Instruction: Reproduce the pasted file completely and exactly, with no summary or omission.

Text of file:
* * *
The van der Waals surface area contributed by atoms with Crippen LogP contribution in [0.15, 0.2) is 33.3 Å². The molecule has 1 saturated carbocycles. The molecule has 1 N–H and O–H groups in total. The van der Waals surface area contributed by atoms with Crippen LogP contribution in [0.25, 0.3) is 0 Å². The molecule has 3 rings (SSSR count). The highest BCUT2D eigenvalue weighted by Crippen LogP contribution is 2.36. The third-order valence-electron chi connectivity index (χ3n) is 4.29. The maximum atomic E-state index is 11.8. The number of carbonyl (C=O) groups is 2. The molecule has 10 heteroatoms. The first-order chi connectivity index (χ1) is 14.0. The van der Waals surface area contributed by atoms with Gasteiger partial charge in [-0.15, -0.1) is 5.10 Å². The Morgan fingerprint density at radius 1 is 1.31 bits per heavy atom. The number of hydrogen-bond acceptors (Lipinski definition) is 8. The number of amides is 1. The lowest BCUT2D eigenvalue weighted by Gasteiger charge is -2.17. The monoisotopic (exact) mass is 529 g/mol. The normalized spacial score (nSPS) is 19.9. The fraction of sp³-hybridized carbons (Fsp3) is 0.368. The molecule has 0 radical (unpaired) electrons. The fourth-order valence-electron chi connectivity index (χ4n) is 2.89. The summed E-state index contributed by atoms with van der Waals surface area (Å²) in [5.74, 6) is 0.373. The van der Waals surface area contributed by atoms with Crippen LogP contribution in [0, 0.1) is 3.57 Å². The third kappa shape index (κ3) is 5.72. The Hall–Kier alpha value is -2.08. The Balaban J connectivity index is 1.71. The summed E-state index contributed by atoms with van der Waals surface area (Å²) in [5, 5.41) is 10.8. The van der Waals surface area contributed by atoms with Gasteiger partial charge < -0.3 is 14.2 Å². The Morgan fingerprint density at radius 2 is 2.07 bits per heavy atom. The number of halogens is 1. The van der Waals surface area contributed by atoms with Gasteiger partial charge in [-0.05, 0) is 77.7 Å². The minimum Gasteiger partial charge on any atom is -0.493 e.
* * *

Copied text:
The van der Waals surface area contributed by atoms with Crippen LogP contribution in [0.15, 0.2) is 33.3 Å². The molecule has 1 saturated carbocycles. The molecule has 1 N–H and O–H groups in total. The van der Waals surface area contributed by atoms with Crippen LogP contribution in [0.25, 0.3) is 0 Å². The molecule has 3 rings (SSSR count). The highest BCUT2D eigenvalue weighted by Crippen LogP contribution is 2.36. The third-order valence-electron chi connectivity index (χ3n) is 4.29. The maximum atomic E-state index is 11.8. The number of carbonyl (C=O) groups is 2. The molecule has 10 heteroatoms. The first-order chi connectivity index (χ1) is 14.0. The van der Waals surface area contributed by atoms with Gasteiger partial charge in [-0.15, -0.1) is 5.10 Å². The Morgan fingerprint density at radius 1 is 1.31 bits per heavy atom. The number of hydrogen-bond acceptors (Lipinski definition) is 8. The number of amides is 1. The lowest BCUT2D eigenvalue weighted by Gasteiger charge is -2.17. The monoisotopic (exact) mass is 529 g/mol. The normalized spacial score (nSPS) is 19.9. The fraction of sp³-hybridized carbons (Fsp3) is 0.368. The molecule has 0 radical (unpaired) electrons. The fourth-order valence-electron chi connectivity index (χ4n) is 2.89. The summed E-state index contributed by atoms with van der Waals surface area (Å²) in [5.74, 6) is 0.373. The van der Waals surface area contributed by atoms with Crippen LogP contribution in [0, 0.1) is 3.57 Å². The third kappa shape index (κ3) is 5.72. The Hall–Kier alpha value is -2.08. The Balaban J connectivity index is 1.71. The summed E-state index contributed by atoms with van der Waals surface area (Å²) in [5, 5.41) is 10.8. The van der Waals surface area contributed by atoms with Gasteiger partial charge < -0.3 is 14.2 Å². The Morgan fingerprint density at radius 2 is 2.07 bits per heavy atom. The number of halogens is 1. The van der Waals surface area contributed by atoms with Gasteiger partial charge in [-0.05, 0) is 77.7 Å². The minimum Gasteiger partial charge on any atom is -0.493 e.